09-29-2005, 03:58 PM
Algebra on a Trout Stream?
Many of the newcomers to fly fishing often ask the question, "What does the "X" designation mean in a fly leader and how do I know what size to use?" This certainly can be confusing and many of the experienced fly fishers don't often understand the relationship. It is very important, so I want to help you understand it. What is following is a short story done by a very good friend of mine. His name is Mike Laskowski and he has been involved with fly fishing for over 25 years, including ownership and operation of a very successful fly shop in western Pennsylvania. He is a super fly tyer and an expert rod builder. Here is the "tackle tip" that he explains very well.
ALGEBRA ON A TROUT STREAM?
by Mike Laskowski
With all the new, super strong leaders and leader material on the market, some people are having trouble using the right tippet for the size fly they are fishing, and blaming it on the new fangled leaders.
Some of the old leaders and leader material still on the market are 2 lb. test with a 4x tippet size. The newer materials are 2lb. test with a 7x tippet size. A 4x tippet will cast a size 12 fly, but a 7x tippet will cause all kinds of problems. Yet they are both 2 lb. test !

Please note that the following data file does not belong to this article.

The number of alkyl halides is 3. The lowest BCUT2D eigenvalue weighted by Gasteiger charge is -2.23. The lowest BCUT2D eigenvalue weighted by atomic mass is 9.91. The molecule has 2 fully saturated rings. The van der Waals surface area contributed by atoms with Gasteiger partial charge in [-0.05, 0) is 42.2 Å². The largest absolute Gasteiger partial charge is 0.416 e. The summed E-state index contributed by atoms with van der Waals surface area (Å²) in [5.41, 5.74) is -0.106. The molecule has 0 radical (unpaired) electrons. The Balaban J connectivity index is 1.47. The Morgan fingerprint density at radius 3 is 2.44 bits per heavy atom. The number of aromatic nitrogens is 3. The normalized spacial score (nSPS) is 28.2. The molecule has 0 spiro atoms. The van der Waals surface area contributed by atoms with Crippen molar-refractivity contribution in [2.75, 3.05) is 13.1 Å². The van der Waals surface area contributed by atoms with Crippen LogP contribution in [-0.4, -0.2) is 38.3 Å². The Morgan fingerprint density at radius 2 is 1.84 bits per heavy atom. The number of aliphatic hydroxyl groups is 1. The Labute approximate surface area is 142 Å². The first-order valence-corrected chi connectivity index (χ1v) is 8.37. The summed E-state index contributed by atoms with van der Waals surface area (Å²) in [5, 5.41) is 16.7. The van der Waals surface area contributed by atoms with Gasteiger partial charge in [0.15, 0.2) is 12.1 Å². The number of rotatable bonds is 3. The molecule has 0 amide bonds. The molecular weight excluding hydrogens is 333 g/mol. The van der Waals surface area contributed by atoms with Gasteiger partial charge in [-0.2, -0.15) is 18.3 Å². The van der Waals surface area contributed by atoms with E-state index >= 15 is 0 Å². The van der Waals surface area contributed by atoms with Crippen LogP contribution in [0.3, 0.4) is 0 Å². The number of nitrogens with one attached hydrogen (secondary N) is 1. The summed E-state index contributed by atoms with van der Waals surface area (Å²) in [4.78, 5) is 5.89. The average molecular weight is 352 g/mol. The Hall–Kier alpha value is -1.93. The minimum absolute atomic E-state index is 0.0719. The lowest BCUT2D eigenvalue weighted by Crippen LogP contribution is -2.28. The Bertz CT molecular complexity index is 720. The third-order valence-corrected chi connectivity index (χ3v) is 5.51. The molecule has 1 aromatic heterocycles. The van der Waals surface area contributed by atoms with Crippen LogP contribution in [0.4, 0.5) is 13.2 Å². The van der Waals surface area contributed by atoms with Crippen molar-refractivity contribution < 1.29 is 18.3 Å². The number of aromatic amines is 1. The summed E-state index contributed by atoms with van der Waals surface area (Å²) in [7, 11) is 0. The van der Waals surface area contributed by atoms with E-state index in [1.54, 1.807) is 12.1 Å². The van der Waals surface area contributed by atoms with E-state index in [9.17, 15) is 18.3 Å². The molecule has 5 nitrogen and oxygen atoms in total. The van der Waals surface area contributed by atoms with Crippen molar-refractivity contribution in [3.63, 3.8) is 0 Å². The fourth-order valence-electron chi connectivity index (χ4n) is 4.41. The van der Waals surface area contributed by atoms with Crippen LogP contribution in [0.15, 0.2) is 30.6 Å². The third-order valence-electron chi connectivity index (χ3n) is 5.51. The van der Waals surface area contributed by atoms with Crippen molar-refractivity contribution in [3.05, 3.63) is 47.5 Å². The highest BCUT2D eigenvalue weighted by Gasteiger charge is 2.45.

Choosing the right tippet for your fly shouldn't be determined by lb. test. It is best determined by the diameter of the tippet. You don't have to carry a pocket calculator with you to figure out which size tippet to use, if you follow a few simple rules.
Let's start with leader basics. The tippet is the business end of the leader. This is the end you attach your fly to. A tippet is given an "X" number which is determined by its diameter, such as 1X, 2X, 3X, etc. This number, which is in thousandths, is easy to decipher using a simple formula: 11 - X = DIAMETER.
Take for instance a 5X tippet. Using the formula, 11 - 5 = 6. That means the 5X tippet is .006 in diameter.
The tippet must be attached to the fly you are using. There is a formula for this too. Divide the hook size you are using by 3. For example, if you are using a size 12 fly: 12 divided 3 = 4, so you would use a 4X tippet.
There is some leeway due to different types of flies, wind, and water conditions. If you are using a sparsely tied spinner in a flat calm, you could easily go 1X size lighter.
Signs of using too light of a tippet are the fly spinning and twisting your leader, breaking off flies while casting, and poor turnover of the leader. If any of these are happening to you, go to the next size heavier tippet.
Article Courtesy of Mike Santulli at The Evening Hatch Fly Shop at Evening Hatch - Home Page